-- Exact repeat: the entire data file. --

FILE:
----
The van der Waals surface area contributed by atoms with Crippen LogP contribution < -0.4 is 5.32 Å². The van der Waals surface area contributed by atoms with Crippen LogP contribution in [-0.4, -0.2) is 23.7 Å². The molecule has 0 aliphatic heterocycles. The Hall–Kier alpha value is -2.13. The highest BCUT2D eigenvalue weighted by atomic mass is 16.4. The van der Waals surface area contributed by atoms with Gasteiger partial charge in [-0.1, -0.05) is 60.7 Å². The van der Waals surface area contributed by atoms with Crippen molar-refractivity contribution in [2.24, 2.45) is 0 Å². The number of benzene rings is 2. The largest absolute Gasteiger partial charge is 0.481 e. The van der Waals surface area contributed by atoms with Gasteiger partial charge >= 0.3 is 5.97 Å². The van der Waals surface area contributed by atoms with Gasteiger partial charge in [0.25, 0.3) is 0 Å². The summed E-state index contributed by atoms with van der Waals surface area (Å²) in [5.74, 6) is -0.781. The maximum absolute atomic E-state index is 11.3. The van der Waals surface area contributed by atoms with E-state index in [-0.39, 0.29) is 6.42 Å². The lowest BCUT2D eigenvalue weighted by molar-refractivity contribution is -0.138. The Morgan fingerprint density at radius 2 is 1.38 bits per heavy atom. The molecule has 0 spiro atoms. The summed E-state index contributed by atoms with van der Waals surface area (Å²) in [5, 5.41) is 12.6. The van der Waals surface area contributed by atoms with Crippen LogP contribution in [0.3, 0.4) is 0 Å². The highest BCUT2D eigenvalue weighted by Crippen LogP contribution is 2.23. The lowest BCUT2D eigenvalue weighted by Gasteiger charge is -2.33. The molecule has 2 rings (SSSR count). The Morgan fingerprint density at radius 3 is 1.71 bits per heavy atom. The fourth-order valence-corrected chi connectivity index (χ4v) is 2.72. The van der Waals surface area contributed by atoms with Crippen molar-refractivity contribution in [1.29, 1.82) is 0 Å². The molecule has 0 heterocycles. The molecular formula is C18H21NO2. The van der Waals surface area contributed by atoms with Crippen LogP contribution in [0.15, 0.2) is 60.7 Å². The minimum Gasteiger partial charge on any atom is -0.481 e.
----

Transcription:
The van der Waals surface area contributed by atoms with Crippen LogP contribution < -0.4 is 5.32 Å². The van der Waals surface area contributed by atoms with Crippen LogP contribution in [-0.4, -0.2) is 23.7 Å². The molecule has 0 aliphatic heterocycles. The Hall–Kier alpha value is -2.13. The highest BCUT2D eigenvalue weighted by atomic mass is 16.4. The van der Waals surface area contributed by atoms with Gasteiger partial charge in [-0.1, -0.05) is 60.7 Å². The van der Waals surface area contributed by atoms with Crippen molar-refractivity contribution in [2.24, 2.45) is 0 Å². The number of benzene rings is 2. The largest absolute Gasteiger partial charge is 0.481 e. The van der Waals surface area contributed by atoms with Gasteiger partial charge >= 0.3 is 5.97 Å². The van der Waals surface area contributed by atoms with Gasteiger partial charge in [0.25, 0.3) is 0 Å². The summed E-state index contributed by atoms with van der Waals surface area (Å²) in [5.74, 6) is -0.781. The maximum absolute atomic E-state index is 11.3. The van der Waals surface area contributed by atoms with E-state index in [-0.39, 0.29) is 6.42 Å². The lowest BCUT2D eigenvalue weighted by molar-refractivity contribution is -0.138. The Morgan fingerprint density at radius 2 is 1.38 bits per heavy atom. The molecule has 0 spiro atoms. The summed E-state index contributed by atoms with van der Waals surface area (Å²) in [5, 5.41) is 12.6. The van der Waals surface area contributed by atoms with Crippen LogP contribution in [0.3, 0.4) is 0 Å². The highest BCUT2D eigenvalue weighted by Crippen LogP contribution is 2.23. The lowest BCUT2D eigenvalue weighted by Gasteiger charge is -2.33. The molecule has 2 rings (SSSR count). The Morgan fingerprint density at radius 3 is 1.71 bits per heavy atom. The fourth-order valence-corrected chi connectivity index (χ4v) is 2.72. The van der Waals surface area contributed by atoms with Crippen molar-refractivity contribution in [1.29, 1.82) is 0 Å². The molecule has 0 heterocycles. The molecular formula is C18H21NO2. The van der Waals surface area contributed by atoms with Crippen LogP contribution in [0.15, 0.2) is 60.7 Å². The minimum Gasteiger partial charge on any atom is -0.481 e.